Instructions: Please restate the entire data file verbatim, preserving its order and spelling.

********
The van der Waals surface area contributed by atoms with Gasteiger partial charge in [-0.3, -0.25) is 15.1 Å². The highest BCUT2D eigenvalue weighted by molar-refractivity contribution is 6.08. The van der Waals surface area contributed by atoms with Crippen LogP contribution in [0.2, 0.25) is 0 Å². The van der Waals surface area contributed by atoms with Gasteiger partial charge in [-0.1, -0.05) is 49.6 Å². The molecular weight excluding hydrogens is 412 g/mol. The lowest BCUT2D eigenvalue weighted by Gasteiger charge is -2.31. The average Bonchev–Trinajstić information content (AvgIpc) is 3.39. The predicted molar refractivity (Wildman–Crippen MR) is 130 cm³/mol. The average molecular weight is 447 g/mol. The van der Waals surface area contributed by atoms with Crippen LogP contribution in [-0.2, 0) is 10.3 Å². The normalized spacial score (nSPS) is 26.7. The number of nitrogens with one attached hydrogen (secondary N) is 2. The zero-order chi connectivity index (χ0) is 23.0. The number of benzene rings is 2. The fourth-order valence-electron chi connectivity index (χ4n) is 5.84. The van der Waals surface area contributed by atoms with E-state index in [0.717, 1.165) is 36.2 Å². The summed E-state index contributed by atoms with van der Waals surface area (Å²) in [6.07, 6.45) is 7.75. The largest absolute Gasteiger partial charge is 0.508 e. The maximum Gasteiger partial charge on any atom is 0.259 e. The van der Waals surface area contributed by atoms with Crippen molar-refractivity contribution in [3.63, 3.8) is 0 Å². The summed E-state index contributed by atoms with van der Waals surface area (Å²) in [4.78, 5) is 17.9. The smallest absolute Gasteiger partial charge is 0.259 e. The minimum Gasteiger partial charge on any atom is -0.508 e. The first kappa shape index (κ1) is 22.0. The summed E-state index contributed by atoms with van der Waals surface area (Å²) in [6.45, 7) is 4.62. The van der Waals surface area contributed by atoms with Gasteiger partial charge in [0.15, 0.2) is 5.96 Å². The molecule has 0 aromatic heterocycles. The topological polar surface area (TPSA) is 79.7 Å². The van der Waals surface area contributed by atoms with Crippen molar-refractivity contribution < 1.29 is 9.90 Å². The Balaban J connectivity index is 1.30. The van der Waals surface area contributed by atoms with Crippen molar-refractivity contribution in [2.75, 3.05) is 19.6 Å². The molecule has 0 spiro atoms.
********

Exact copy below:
The van der Waals surface area contributed by atoms with Gasteiger partial charge in [-0.3, -0.25) is 15.1 Å². The highest BCUT2D eigenvalue weighted by molar-refractivity contribution is 6.08. The van der Waals surface area contributed by atoms with Crippen LogP contribution in [0.2, 0.25) is 0 Å². The van der Waals surface area contributed by atoms with Gasteiger partial charge in [-0.1, -0.05) is 49.6 Å². The molecular weight excluding hydrogens is 412 g/mol. The lowest BCUT2D eigenvalue weighted by Gasteiger charge is -2.31. The average Bonchev–Trinajstić information content (AvgIpc) is 3.39. The predicted molar refractivity (Wildman–Crippen MR) is 130 cm³/mol. The average molecular weight is 447 g/mol. The van der Waals surface area contributed by atoms with Crippen LogP contribution in [-0.2, 0) is 10.3 Å². The normalized spacial score (nSPS) is 26.7. The number of nitrogens with one attached hydrogen (secondary N) is 2. The zero-order chi connectivity index (χ0) is 23.0. The number of benzene rings is 2. The fourth-order valence-electron chi connectivity index (χ4n) is 5.84. The van der Waals surface area contributed by atoms with E-state index in [0.717, 1.165) is 36.2 Å². The summed E-state index contributed by atoms with van der Waals surface area (Å²) in [6.07, 6.45) is 7.75. The largest absolute Gasteiger partial charge is 0.508 e. The maximum Gasteiger partial charge on any atom is 0.259 e. The van der Waals surface area contributed by atoms with Crippen molar-refractivity contribution in [3.63, 3.8) is 0 Å². The summed E-state index contributed by atoms with van der Waals surface area (Å²) in [4.78, 5) is 17.9. The smallest absolute Gasteiger partial charge is 0.259 e. The minimum Gasteiger partial charge on any atom is -0.508 e. The first kappa shape index (κ1) is 22.0. The summed E-state index contributed by atoms with van der Waals surface area (Å²) in [6.45, 7) is 4.62. The van der Waals surface area contributed by atoms with Gasteiger partial charge in [0.15, 0.2) is 5.96 Å². The molecule has 0 aromatic heterocycles. The topological polar surface area (TPSA) is 79.7 Å². The van der Waals surface area contributed by atoms with Crippen molar-refractivity contribution < 1.29 is 9.90 Å². The Balaban J connectivity index is 1.30. The van der Waals surface area contributed by atoms with Crippen molar-refractivity contribution in [2.75, 3.05) is 19.6 Å². The molecule has 0 spiro atoms.